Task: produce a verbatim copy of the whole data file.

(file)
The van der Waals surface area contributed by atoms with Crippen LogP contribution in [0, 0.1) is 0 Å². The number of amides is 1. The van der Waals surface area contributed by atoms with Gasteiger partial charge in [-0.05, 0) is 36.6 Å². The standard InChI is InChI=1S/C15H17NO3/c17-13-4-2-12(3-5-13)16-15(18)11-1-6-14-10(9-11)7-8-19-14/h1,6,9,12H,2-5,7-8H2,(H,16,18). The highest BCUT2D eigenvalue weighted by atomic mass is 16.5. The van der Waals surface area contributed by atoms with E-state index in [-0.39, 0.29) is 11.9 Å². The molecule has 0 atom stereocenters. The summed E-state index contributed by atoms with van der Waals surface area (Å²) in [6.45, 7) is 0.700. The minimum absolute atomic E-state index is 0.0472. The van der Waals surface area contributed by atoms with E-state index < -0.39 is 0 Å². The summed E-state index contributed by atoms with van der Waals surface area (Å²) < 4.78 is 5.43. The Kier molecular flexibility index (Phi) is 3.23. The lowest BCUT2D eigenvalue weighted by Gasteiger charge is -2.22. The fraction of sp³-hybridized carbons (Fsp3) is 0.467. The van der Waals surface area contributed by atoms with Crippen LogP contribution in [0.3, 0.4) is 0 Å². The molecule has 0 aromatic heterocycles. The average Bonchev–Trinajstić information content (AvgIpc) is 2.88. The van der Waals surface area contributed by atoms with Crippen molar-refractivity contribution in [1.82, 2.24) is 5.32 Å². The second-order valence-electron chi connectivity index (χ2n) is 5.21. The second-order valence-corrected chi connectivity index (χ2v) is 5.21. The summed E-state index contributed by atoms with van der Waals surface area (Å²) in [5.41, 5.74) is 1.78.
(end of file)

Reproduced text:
The van der Waals surface area contributed by atoms with Crippen LogP contribution in [0, 0.1) is 0 Å². The number of amides is 1. The van der Waals surface area contributed by atoms with Gasteiger partial charge in [-0.05, 0) is 36.6 Å². The standard InChI is InChI=1S/C15H17NO3/c17-13-4-2-12(3-5-13)16-15(18)11-1-6-14-10(9-11)7-8-19-14/h1,6,9,12H,2-5,7-8H2,(H,16,18). The highest BCUT2D eigenvalue weighted by atomic mass is 16.5. The van der Waals surface area contributed by atoms with E-state index in [-0.39, 0.29) is 11.9 Å². The molecule has 0 atom stereocenters. The summed E-state index contributed by atoms with van der Waals surface area (Å²) in [6.45, 7) is 0.700. The minimum absolute atomic E-state index is 0.0472. The van der Waals surface area contributed by atoms with E-state index < -0.39 is 0 Å². The summed E-state index contributed by atoms with van der Waals surface area (Å²) < 4.78 is 5.43. The Kier molecular flexibility index (Phi) is 3.23. The lowest BCUT2D eigenvalue weighted by Gasteiger charge is -2.22. The fraction of sp³-hybridized carbons (Fsp3) is 0.467. The van der Waals surface area contributed by atoms with Crippen LogP contribution in [0.3, 0.4) is 0 Å². The molecule has 0 aromatic heterocycles. The average Bonchev–Trinajstić information content (AvgIpc) is 2.88. The van der Waals surface area contributed by atoms with Crippen molar-refractivity contribution in [1.82, 2.24) is 5.32 Å². The second-order valence-electron chi connectivity index (χ2n) is 5.21. The second-order valence-corrected chi connectivity index (χ2v) is 5.21. The summed E-state index contributed by atoms with van der Waals surface area (Å²) in [5.41, 5.74) is 1.78.